Welcome to Shacknews Close-Up, a new feature dedicated to spotlighting some of the up-and-coming faces of new media in video games. Join us as we get to know some of the people behind YouTube and Twitch content creators that dive into various channels of video games, be they informative, artistic, or otherwise.
Often times, games can be made or broken through the level of detail devoted to their level design. Platformers can quickly become mundane bores without thoughtful stages, especially since so much platforming territory has been explored in video games across three decades. But what makes for successful level design? Where does level design go wrong? And how can game developers avoid some common pitfalls when designing stages?
For our first Shacknews Close-Up, we took some time to speak to YouTube personality Sunder about his channel, which is mainly devoted to level analysis across a number of popular video games. We also ask about one of his more recent analyses, in which he broke down some of the problems with Super Mario Maker and ask whether the game has made progress since its recent updates.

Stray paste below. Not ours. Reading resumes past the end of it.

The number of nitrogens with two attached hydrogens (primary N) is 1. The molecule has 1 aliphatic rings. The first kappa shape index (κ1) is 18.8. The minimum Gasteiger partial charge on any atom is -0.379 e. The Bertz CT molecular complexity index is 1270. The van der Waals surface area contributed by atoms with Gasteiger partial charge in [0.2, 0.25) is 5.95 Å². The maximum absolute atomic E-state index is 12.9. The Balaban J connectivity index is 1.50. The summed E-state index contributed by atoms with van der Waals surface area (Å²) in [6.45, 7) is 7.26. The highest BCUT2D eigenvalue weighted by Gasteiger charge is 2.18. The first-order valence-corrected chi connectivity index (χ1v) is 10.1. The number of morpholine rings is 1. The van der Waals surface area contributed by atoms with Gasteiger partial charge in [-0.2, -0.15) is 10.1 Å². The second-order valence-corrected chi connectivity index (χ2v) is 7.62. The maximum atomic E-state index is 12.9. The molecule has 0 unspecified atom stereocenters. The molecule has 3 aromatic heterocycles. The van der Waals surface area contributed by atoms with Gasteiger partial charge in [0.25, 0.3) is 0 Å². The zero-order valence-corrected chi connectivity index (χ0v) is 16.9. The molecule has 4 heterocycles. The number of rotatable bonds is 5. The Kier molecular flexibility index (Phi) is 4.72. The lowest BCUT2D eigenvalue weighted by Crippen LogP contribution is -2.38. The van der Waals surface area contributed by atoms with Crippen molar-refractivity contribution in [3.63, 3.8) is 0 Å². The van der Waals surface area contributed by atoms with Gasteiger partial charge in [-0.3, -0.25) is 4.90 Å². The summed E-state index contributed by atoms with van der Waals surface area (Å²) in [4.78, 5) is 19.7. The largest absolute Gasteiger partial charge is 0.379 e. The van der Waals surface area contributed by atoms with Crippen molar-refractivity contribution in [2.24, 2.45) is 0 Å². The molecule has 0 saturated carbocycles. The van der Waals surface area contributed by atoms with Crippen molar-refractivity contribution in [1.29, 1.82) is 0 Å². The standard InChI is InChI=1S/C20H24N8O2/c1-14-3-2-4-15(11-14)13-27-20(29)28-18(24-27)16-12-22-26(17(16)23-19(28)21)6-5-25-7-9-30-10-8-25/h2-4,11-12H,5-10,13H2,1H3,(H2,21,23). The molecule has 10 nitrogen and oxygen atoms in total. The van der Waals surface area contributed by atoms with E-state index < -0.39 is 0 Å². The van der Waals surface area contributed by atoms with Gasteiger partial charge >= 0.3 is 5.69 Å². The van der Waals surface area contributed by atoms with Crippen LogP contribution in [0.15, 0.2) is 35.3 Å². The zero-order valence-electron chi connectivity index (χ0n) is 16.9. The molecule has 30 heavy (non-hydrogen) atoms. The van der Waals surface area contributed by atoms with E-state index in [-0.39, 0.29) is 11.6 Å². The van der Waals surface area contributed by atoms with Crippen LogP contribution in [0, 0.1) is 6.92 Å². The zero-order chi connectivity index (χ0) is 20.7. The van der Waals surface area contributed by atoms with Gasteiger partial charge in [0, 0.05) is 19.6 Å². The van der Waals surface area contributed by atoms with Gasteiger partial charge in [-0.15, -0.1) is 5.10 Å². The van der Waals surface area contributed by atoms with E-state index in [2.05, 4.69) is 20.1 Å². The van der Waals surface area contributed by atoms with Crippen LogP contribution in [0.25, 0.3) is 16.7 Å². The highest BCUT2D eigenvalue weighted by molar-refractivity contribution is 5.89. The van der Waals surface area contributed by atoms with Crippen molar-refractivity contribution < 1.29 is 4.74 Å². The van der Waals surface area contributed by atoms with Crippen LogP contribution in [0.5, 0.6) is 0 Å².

Shacknews: Take a moment to talk about your channel. What's it about and what made you want to start making videos?
Sunder: My channel started from an idea that has become one of my biggest mantras: "create the content that you would want to consume." Back before I had started, some of my favorite videos on YouTube were things like Egoraptor's Sequelitis series, and I had a lot of trouble finding anything in a similar vein. Since I couldn't really find much, I decided to make the stuff I wanted to see. If you take a look, there's some reviews and 'Let's Plays' and videos that aren't mainly grounded in game design, but regardless of that everything that I make I try to make it because I want to see it created. I work on stuff I'm passionate about first and foremost (which explains my inability to stay on a schedule... heh).
Shacknews: Your videos have mainly been about level design analysis. What made you want to focus on this particular aspect of video games?